Title: (seven books; see list below)
Author: Kevin J. Anderson
Genre: Science Fiction
Publisher: Orbit Books
I reviewed Book 1 of “The Saga of Seven Suns” 11 months ago (see review of Hidden Empire). In the intervening months, I’ve managed to finish the seven-book series and came away very pleased.
Overall, my praise (and complaints) for the rest of the series is very similar to what I said about Hidden Empire, so I don’t want to repeat much of it here.
Here’s the complete list of books:
A Forest of Stars
Of Fire and Night
The Ashes of Worlds
Each book had its own series of climaxes, but none of them except the last one actually ended. Each book just kind of cut off. It was clear that all seven books were written with a plan in mind; there was no separate storyline or plot for each book; just one very long storyline and plot that was divided into seven books. (Which is why I’m now reviewing the entire series instead of each book.)
Of the seven titles, only the first and last felt like good titles to me — relating to the content of the books. The other five could have gone without titles and it would have been fine.
The series’ climax came late in Book 7 (as expected), but earlier than expected. There’s a modern trend of books and movies ending abruptly after the climax, leaving you to wonder where everyone went, what they did afterward, and so on. I’ve grown used to it but never liked it. Anderson spent quite a few short chapters after the story’s climax tying up all the loose ends and letting the reader have closure with each character. For some readers, it might seem like overkill, but I liked it.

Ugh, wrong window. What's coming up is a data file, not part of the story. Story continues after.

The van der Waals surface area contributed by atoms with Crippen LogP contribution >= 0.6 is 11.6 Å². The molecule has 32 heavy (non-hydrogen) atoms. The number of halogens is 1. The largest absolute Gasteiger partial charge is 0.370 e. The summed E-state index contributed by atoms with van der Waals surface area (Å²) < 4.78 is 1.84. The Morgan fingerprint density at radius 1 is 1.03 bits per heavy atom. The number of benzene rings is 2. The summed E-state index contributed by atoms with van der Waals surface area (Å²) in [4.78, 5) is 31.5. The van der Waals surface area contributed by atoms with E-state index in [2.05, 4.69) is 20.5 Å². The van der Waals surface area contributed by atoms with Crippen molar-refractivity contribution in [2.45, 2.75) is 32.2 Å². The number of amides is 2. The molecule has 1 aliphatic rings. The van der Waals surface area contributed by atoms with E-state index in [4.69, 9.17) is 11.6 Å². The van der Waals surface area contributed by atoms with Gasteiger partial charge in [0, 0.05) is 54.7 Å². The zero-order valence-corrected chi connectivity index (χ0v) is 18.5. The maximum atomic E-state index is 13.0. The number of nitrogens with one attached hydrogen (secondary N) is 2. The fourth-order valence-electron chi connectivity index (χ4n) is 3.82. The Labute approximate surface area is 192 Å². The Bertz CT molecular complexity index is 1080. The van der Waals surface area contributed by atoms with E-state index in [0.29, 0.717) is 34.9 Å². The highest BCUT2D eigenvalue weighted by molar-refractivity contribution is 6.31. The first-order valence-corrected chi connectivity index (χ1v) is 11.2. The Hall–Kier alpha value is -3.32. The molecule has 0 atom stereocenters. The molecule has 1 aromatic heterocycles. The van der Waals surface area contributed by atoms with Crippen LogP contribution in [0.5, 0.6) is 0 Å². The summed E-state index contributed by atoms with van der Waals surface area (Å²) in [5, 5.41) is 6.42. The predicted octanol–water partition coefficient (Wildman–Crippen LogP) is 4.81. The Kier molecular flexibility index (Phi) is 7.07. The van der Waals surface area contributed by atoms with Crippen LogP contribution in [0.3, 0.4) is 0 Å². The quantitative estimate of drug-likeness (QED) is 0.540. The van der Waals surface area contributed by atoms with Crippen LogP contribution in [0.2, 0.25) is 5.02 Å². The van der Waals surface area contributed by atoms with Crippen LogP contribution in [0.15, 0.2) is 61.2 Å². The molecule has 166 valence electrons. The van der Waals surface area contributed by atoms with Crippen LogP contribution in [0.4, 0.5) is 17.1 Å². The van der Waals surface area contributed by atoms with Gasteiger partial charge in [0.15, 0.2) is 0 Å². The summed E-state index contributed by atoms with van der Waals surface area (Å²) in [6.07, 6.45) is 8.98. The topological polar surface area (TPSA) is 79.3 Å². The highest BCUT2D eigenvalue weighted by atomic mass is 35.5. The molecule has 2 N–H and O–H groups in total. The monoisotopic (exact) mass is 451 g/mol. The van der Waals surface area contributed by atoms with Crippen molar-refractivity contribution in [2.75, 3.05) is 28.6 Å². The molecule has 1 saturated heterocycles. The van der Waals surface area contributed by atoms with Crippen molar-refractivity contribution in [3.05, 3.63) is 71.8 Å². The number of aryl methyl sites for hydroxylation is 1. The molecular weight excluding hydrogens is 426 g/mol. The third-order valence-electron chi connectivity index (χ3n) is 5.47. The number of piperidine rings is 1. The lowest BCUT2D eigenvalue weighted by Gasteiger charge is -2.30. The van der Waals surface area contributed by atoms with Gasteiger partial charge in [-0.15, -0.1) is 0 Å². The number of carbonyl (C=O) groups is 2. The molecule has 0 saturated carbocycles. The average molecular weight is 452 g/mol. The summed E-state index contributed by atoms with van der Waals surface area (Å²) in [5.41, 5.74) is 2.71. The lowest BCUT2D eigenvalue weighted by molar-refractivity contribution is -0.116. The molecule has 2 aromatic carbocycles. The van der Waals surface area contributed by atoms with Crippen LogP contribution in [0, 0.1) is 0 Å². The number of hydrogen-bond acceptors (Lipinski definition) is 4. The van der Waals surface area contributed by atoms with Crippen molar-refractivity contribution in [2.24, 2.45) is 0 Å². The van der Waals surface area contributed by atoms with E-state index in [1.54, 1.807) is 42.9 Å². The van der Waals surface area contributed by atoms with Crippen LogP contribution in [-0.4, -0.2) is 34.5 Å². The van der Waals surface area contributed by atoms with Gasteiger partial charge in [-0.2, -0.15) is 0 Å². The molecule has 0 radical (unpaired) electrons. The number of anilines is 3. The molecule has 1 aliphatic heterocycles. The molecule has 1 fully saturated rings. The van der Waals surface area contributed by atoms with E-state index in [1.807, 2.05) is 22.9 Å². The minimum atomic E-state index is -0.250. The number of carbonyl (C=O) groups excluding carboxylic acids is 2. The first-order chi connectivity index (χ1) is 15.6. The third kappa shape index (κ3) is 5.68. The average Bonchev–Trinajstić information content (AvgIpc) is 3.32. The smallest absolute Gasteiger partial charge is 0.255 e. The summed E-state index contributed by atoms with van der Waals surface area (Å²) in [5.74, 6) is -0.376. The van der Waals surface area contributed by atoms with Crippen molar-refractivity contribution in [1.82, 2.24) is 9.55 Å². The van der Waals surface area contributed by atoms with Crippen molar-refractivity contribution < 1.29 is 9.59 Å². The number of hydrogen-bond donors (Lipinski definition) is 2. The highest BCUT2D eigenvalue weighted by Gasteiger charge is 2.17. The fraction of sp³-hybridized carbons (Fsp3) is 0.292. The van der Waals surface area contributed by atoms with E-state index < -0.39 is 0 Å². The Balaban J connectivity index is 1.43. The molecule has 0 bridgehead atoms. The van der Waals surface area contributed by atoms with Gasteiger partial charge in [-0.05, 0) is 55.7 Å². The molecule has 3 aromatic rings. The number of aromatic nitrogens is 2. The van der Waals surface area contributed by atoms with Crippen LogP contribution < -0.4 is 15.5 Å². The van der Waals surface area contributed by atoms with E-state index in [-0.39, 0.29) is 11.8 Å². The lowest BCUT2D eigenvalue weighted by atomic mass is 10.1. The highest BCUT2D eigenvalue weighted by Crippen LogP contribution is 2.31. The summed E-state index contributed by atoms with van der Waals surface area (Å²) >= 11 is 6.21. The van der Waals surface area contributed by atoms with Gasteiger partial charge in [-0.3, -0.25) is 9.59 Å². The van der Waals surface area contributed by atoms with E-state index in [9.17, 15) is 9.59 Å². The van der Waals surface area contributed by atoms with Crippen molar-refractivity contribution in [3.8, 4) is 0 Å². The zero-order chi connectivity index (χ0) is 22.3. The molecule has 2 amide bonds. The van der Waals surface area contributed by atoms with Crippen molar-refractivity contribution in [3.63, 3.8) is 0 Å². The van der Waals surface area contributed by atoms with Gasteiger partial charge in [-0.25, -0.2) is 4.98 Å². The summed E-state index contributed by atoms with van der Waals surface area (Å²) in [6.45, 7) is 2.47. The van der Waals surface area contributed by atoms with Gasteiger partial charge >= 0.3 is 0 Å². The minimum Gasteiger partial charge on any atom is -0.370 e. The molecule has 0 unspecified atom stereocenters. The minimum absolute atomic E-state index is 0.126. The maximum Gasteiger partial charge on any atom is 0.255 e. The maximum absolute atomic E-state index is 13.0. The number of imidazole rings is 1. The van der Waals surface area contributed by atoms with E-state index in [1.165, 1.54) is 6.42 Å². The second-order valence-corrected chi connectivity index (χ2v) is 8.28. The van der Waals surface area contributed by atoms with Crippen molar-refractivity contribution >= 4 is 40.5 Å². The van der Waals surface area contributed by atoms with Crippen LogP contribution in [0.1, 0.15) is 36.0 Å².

In my review of Book 1, I complained that the author spent too much time reintroducing each character every time the story came back to them. This trend continued through the book, but tapered off. By the final few books, I noticed that it had ceased. I guess anyone who reads that far is expected to be familiar with all the characters. Personally, I would have preferred that it tapered off earlier.
The series began with an epic event, and continued to follow with larger and larger and more mind-blowing incidents. The story is truly epic in scope, following several sentient races through their good and bad contact with each other, including changing alliances, rescuing entire species, destroying entire planets, and even melding species on more than one occasion.
It was fun to read, all the way through.
I’ll add one nit-picky complaint, since it bothered me throughout. The word “shudder” is common enough that most people are aware of its meaning and spelling. But it’s not common enough that we use it every day. I’m willing to bet that most people don’t use the word “shudder” as often as once a month.
But Anderson uses it almost constantly. “The ship shuddered from the impact.” “Tasia shuddered when she thought of it.” There were stretches where the word was used in every chapter (and Anderson’s chapters are relatively short). I started looking for instances of synonyms and couldn’t find them. If the following synonyms were used, they were rare: bounce, bobble, convulse, flutter, jitter, quake, quiver, shake, shiver, spasm, tremble, twitch, and vibrate. And each of those would have been appropriate in several places where “shudder” was used.